Contrary to what many have claimed, Marxist theory does not relegate categories of ‘difference’ to the conceptual mausoleum; rather, it has sought to reanimate these categories by interrogating how they are refracted through material relations of power and privilege and linked to relations of production. Moreover, it has emphasized and insisted that the wider political and economic system in which they are embedded needs to be thoroughly understood in all its complexity. Indeed, Marx made clear how constructions of race and ethnicity ‘are implicated in the circulation process of variable capital.’ To the extent that ‘gender, race, and ethnicity are all understood as social constructions rather than as essentialist categories’ the effect of exploring their insertion into the ‘circulation of variable capital (including positioning within the internal heterogeneity of collective labor and hence, within the division of labor and the class system)’ must be interpreted as a ‘powerful force reconstructing them in distinctly capitalist ways’ (Harvey, 2000, p. 106). Unlike contemporary narratives which tend to focus on one or another form of oppression, the irrefragable power of historical materialism resides in its ability to reveal (1) how forms of oppression based on categories of difference do not possess relative autonomy from class relations but rather constitute the ways in which oppression is lived/experienced within a class-based system; and (2) how all forms of social oppression function within an overarching capitalist system. This framework must be further distinguished from those that invoke the terms ‘classism’ and/or ‘class elitism’ to (ostensibly) foreground the idea that ‘class matters’ (cf. hooks, 2000) since we agree with Gimenez (2001, p. 24) that ‘class is not simply another ideology legitimating oppression.’ Rather, class denotes ‘exploitative relations between people mediated by their relations to the means of production.’ To marginalize such a conceptualization of class is to conflate an individual's objective location in the intersection of structures of inequality with people's subjective understandings of who they really are based on their ‘experiences.’ Another caveat. In making such a claim, we are not renouncing the concept of experience. On the contrary, we believe it is imperative to retain the category of lived experience as a reference point in light of misguided post-Marxist critiques which imply that all forms of Marxian class analysis are dismissive of subjectivity. We are not, however, advocating the uncritical fetishization of ‘experience’ that tends to assume that experience somehow guarantees the authenticity of knowledge and which often treats experience as self-explanatory, transparent, and solely individual. Rather, we advance a framework that seeks to make connections between seemingly isolated situations and/or particular experiences by exploring how they are constituted in, and circumscribed by, broader historical and social circumstances. Experiential understandings, in and of themselves, are suspect because, dialectically, they constitute a unity of opposites—they are at once unique, specific, and personal, but also thoroughly partial, social, and the products of historical forces about which individuals may know little or nothing (Gimenez, 2001). In this sense, a rich description of immediate experience in terms of consciousness of a particular form of oppression (racial or otherwise) can be an appropriate and indispensable point of departure. Such an understanding, however, can easily become an isolated ‘difference’ prison unless it transcends the immediate perceived point of oppression, confronts the social system in which it is rooted, and expands into a complex and multifaceted analysis (of forms of social mediation) that is capable of mapping out the general organization of social relations. That, however, requires a broad class-based approach.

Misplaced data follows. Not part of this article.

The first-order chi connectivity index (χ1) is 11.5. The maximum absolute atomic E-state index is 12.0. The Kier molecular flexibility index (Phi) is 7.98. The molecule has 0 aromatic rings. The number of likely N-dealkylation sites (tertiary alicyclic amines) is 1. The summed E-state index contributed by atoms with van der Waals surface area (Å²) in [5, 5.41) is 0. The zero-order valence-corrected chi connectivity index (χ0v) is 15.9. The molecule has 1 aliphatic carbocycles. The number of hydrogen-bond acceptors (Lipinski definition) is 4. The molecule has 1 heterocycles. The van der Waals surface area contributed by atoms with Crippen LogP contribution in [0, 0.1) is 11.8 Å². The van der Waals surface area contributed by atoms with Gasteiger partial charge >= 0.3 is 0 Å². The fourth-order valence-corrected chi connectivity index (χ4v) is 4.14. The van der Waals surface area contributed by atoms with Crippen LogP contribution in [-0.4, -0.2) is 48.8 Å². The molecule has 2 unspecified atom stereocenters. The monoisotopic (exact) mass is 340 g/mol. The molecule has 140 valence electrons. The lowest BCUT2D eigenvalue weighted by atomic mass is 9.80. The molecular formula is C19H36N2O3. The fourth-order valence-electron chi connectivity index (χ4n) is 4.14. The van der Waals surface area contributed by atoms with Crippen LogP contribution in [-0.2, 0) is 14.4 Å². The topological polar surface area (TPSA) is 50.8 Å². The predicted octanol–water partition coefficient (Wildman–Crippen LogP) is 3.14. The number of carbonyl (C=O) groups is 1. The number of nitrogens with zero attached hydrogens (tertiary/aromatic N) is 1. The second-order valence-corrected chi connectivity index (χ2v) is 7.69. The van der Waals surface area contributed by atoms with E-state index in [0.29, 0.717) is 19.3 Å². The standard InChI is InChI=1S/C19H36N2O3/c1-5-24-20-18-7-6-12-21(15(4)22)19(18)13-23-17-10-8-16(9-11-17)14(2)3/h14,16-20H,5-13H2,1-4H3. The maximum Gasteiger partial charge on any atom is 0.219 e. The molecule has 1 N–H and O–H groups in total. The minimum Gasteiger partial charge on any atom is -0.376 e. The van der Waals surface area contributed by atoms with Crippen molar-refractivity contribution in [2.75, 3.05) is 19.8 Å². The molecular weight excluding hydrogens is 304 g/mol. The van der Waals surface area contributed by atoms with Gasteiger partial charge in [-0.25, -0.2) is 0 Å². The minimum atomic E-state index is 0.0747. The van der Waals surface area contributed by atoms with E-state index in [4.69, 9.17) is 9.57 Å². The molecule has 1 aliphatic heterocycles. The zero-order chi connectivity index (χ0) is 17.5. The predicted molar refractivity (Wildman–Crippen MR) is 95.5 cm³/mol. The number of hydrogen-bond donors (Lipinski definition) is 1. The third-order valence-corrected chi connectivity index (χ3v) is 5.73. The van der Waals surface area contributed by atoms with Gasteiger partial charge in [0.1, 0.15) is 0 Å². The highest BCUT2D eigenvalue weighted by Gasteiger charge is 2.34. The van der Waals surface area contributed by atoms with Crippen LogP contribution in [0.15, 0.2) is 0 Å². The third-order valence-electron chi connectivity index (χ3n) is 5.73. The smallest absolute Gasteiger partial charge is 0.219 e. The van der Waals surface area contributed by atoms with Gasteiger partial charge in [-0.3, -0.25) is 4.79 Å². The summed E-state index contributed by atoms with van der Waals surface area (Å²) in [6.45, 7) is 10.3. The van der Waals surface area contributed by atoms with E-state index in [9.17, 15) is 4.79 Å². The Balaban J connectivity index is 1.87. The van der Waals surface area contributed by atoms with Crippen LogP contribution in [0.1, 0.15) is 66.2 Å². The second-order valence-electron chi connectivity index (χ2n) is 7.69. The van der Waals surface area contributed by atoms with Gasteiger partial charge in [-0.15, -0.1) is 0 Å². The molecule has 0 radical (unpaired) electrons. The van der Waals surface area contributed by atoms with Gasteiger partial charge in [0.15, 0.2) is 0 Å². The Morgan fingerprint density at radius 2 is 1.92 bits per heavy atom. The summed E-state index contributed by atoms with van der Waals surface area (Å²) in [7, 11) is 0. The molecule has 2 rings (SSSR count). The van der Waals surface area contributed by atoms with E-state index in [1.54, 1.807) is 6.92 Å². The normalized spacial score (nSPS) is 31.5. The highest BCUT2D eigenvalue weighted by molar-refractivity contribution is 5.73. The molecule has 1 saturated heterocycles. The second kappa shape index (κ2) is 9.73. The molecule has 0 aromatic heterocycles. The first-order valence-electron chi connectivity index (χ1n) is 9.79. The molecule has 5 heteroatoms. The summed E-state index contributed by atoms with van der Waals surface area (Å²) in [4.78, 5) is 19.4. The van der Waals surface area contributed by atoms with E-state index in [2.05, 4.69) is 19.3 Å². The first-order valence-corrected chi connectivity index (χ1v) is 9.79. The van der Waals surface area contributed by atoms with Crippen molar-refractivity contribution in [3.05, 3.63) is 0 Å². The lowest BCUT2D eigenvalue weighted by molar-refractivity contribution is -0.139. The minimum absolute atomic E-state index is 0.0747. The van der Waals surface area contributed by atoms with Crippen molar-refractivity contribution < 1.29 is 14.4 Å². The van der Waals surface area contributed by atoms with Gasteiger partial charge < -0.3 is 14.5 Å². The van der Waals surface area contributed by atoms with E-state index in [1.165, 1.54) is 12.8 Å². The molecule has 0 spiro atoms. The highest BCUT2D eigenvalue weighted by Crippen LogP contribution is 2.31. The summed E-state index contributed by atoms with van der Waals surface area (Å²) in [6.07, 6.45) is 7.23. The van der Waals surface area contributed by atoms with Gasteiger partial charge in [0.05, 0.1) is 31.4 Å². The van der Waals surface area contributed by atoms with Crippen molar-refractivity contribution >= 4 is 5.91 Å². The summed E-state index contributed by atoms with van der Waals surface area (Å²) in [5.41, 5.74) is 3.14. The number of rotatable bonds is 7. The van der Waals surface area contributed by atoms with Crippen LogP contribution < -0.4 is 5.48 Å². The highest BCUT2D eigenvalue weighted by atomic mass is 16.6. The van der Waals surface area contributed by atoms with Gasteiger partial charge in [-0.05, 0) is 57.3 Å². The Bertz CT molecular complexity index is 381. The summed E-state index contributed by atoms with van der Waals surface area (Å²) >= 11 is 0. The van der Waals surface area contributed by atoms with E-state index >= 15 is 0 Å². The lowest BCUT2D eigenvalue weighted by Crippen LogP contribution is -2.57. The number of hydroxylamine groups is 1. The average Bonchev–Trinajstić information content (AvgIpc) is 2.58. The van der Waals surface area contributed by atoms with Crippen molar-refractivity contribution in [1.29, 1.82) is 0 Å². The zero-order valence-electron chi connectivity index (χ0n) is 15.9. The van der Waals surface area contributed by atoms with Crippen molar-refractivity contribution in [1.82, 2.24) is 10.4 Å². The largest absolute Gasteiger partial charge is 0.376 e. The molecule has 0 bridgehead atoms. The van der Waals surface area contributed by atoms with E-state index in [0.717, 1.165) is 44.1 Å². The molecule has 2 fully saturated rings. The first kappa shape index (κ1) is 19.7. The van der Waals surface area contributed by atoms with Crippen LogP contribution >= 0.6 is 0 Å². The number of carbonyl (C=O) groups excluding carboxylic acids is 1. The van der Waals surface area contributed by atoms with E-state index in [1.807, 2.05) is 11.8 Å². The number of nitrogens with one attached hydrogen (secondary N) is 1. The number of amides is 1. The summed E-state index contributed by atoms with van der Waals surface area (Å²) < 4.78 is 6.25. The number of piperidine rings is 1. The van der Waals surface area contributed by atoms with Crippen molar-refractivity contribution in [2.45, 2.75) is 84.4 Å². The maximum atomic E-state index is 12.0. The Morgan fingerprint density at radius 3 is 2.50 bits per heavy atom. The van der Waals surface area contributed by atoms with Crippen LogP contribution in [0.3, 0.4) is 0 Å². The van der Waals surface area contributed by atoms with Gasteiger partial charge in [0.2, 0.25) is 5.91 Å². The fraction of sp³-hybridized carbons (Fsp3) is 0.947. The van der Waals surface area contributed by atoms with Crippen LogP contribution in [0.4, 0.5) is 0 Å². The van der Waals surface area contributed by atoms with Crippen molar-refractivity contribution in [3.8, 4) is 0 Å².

Marxist analysis does not reduce or marginalize racial and gender oppression—economic and political critique of capitalism is the only way to solve the multiplicity of oppression